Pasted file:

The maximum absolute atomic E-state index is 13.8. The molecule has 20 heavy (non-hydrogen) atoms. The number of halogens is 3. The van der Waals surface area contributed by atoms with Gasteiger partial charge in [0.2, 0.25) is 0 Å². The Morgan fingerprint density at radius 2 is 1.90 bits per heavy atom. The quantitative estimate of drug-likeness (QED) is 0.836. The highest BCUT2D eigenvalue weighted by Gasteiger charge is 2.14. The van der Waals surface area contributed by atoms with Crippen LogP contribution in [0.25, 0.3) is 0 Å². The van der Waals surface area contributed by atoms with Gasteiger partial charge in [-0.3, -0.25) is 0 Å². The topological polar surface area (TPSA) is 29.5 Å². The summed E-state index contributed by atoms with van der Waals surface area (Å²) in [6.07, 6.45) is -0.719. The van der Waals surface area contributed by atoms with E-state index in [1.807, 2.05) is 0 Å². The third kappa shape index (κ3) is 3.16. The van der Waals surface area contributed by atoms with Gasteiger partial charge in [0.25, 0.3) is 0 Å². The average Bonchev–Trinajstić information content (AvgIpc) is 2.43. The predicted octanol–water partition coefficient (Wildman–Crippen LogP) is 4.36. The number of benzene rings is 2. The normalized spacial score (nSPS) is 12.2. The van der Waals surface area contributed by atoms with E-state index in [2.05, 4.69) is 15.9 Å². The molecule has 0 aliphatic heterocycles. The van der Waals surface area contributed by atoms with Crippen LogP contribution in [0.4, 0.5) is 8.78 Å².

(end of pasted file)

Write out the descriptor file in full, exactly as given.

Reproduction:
The maximum absolute atomic E-state index is 13.8. The molecule has 20 heavy (non-hydrogen) atoms. The number of halogens is 3. The van der Waals surface area contributed by atoms with Gasteiger partial charge in [0.2, 0.25) is 0 Å². The Morgan fingerprint density at radius 2 is 1.90 bits per heavy atom. The quantitative estimate of drug-likeness (QED) is 0.836. The highest BCUT2D eigenvalue weighted by Gasteiger charge is 2.14. The van der Waals surface area contributed by atoms with Crippen LogP contribution in [0.25, 0.3) is 0 Å². The van der Waals surface area contributed by atoms with Gasteiger partial charge in [-0.3, -0.25) is 0 Å². The topological polar surface area (TPSA) is 29.5 Å². The summed E-state index contributed by atoms with van der Waals surface area (Å²) in [6.07, 6.45) is -0.719. The van der Waals surface area contributed by atoms with E-state index in [1.807, 2.05) is 0 Å². The third kappa shape index (κ3) is 3.16. The van der Waals surface area contributed by atoms with Gasteiger partial charge in [0.25, 0.3) is 0 Å². The average Bonchev–Trinajstić information content (AvgIpc) is 2.43. The predicted octanol–water partition coefficient (Wildman–Crippen LogP) is 4.36. The number of benzene rings is 2. The normalized spacial score (nSPS) is 12.2. The van der Waals surface area contributed by atoms with E-state index in [2.05, 4.69) is 15.9 Å². The molecule has 0 aliphatic heterocycles. The van der Waals surface area contributed by atoms with Crippen LogP contribution in [0.4, 0.5) is 8.78 Å².